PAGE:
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I'm calling it now: this is for augmented reality displays and similar. You want an RTOS for loss and predictable latency. And current GUIs aren't really suited to 3D environments you can walk around inside.

This is Google's next Android, with a low latency rendering pipeline for the next generation of mobile devices.




Wouldn't that be nice after Google has affirmed again and again that Java would be the only supported way to develop Android apps, even though they keep Dart funded internally...

Hey, I'll bite. Let's see.


I predict this will end up being a completely new platform.

It will share nothing with the present Android architecture initially. They'll probably shove in an Android sandbox, so that you can run some existing Android apps and stick them somewhere in your virtual space. But those won't be native apps on this new platform.

The new apps will have drastically different needs, input methods and such.

Consider the simple example of a new turn-by-turn navigation app. It will have a waypoint shown in your field of view, with an arrow pointing to the next waypoint after it. It has to 'stick' in a virtual location that corresponds to a physical one.

There's no way to do that sort of thing with the existing Android API, the concepts simply don't exist. Rather than have everyone write their own (like video games do that implement navigation inside the game world), they'll create a new API for this. And a whole new operating system.


When did they "affirm" that? They've said a couple times that "Java at this time is the only way to build apps," etc. They never ruled it out for the future, AFAIK. Please feel free to prove me wrong, but I would honestly be surprised if you found anything.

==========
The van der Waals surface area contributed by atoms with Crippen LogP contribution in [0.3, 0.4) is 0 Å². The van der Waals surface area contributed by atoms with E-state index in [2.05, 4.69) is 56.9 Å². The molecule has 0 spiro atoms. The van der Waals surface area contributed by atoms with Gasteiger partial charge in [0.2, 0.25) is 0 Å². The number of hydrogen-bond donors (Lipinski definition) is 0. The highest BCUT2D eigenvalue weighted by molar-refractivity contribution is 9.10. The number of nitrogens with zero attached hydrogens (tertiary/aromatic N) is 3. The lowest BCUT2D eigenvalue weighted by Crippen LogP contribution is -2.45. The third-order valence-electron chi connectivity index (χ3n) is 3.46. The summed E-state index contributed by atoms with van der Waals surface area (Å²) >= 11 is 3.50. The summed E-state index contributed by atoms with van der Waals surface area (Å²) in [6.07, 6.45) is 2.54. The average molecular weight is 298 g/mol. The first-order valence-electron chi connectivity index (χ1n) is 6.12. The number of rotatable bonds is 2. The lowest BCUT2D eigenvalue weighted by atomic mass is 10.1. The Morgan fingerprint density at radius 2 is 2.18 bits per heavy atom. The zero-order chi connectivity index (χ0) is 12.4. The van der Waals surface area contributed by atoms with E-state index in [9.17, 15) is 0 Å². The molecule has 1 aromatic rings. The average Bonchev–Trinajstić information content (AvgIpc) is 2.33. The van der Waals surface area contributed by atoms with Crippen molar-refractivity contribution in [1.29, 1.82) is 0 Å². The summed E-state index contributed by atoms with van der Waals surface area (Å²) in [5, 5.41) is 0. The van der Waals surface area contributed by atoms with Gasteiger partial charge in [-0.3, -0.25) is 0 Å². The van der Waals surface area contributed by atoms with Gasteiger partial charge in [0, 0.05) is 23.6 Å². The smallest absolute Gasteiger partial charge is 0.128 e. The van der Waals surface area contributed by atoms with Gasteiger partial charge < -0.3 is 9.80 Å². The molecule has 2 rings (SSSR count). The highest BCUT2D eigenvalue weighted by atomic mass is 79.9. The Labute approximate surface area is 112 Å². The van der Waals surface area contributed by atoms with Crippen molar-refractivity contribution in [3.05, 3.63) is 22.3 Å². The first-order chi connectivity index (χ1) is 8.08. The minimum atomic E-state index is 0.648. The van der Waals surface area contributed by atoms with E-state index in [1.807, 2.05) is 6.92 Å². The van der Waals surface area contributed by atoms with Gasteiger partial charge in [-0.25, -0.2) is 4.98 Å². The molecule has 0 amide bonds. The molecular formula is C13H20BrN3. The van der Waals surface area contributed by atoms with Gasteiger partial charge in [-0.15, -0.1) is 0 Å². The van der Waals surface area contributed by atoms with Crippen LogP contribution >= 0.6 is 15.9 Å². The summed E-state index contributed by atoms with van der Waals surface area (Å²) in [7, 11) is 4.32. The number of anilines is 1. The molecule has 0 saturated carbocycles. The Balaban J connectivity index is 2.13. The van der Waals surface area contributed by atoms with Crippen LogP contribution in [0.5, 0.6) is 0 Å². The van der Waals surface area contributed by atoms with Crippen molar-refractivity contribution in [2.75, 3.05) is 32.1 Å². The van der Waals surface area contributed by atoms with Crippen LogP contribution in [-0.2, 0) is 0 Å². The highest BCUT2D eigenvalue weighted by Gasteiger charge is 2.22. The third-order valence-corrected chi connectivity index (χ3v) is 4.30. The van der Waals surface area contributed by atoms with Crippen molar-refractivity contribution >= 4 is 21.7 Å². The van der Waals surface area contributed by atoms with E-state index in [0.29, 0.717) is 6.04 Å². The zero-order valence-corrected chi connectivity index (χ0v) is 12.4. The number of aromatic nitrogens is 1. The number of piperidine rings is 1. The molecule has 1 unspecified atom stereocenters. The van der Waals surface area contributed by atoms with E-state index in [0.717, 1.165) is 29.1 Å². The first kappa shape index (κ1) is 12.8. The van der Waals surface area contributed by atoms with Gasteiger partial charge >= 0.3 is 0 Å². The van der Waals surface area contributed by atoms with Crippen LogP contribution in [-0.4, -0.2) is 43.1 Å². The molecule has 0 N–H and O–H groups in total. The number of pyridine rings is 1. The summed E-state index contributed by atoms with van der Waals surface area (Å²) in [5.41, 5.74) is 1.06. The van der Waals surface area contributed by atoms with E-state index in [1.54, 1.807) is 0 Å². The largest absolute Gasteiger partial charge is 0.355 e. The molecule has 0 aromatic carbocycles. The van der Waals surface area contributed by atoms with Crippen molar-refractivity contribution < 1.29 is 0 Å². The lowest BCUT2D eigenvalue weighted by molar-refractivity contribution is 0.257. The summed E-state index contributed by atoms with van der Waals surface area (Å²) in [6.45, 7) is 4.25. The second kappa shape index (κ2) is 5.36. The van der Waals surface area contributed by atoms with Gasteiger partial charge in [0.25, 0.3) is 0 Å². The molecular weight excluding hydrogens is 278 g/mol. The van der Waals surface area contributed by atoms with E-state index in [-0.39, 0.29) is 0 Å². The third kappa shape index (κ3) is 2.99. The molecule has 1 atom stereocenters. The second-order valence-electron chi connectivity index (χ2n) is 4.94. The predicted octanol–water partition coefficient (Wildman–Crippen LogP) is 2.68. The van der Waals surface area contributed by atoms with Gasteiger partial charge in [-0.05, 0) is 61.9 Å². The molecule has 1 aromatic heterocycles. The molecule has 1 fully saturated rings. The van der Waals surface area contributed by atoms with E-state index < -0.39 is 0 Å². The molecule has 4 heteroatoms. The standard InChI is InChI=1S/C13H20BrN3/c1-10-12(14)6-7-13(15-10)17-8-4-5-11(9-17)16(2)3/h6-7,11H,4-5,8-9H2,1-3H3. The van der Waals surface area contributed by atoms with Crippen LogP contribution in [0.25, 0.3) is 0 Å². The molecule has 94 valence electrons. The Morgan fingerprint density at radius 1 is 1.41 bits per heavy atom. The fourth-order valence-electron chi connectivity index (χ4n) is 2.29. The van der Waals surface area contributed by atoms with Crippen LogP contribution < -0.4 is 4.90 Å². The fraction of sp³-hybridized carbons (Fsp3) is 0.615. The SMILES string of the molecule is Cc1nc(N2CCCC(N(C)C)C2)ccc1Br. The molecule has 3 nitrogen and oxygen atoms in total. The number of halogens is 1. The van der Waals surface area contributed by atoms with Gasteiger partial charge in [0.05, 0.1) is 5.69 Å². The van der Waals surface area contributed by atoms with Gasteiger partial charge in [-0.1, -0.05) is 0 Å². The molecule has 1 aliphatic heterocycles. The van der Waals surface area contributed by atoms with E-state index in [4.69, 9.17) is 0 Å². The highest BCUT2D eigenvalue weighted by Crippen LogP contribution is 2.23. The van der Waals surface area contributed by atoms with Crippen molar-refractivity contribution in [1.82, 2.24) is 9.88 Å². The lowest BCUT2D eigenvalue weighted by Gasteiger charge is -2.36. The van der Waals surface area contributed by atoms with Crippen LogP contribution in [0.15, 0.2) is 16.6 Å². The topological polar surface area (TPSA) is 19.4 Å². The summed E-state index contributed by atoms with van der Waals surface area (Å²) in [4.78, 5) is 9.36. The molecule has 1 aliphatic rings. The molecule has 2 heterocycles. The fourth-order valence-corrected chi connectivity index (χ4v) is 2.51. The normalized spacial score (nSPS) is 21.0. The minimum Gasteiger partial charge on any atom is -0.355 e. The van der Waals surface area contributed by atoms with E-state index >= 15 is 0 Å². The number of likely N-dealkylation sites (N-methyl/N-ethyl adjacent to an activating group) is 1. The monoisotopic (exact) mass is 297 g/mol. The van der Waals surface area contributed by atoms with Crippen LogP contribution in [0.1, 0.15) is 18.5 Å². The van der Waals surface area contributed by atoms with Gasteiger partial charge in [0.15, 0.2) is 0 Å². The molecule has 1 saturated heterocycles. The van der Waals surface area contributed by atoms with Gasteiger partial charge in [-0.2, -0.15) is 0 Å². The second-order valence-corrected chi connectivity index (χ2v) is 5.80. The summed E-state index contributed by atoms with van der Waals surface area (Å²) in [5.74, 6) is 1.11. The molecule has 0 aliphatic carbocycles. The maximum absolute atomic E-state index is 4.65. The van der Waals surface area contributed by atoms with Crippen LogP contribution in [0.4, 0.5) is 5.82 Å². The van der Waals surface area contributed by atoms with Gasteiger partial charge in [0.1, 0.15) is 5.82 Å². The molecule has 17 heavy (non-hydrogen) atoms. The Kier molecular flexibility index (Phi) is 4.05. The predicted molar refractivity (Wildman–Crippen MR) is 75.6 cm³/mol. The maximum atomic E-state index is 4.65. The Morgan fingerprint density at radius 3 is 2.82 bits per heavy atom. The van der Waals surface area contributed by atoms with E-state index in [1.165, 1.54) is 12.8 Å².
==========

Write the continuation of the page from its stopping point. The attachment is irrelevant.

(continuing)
Having been to the last several I/Os where the question is asked at the fireside chats, the answer has always been "right now...". No one is saying dump Java, but if we could get some native hooks through something like Dart, that would be pretty awesome.


"Java at this time is the only way to build apps" is the right answer for Android OS, because the Android OS is a combination of an app runtime and a Java middleware layer. Adding another runtime to Android would make it a second class citizen, or it would involve building a parallel middleware. What they really mean is that the result would be messy, and it wouldn't be Android-as-we-know-it.

You can, of course, move the Android middleware layer to other OSs, for Android compatibility. Which is how you can run Android apps alongside Tizen apps: https://youtu.be/nmiHPcHGgSM

Android was designed for one runtime, Dalvik and later ART. But there is nothing preventing a new OS being designed for multiple runtimes that includes runtime support for Android apps.

I'm generally not sympathetic to Java complainers. If you have Android Studio, or any other decent IDE, verbosity isn't a problem. But an OS built for Dart apps and a Dart UI stack would be the logical next step.


Brian has been talking about how much he hates Java, its programming model, event loop, and everything else about it for many years, to anyone who will listen. Tastefully chosen for the augmented reality, self-organizing, and real-time use cases, the building blocks: UI, rendering, and app framework, all this looks like what he would create for the next generation of connected devices, of which phones are just a momentarily important example. Without Andy Rubin shoving a tech stack down his throat, I would add. I am somewhat disappointed by the DART choice, but overall really excited to see what this turns into. Great that it is open source for now, but this is Google, so you know where that will go.


Google is simply telling you what they currently want you to know. They're not going to disclose their roadmap.


Good job


Brilliant.




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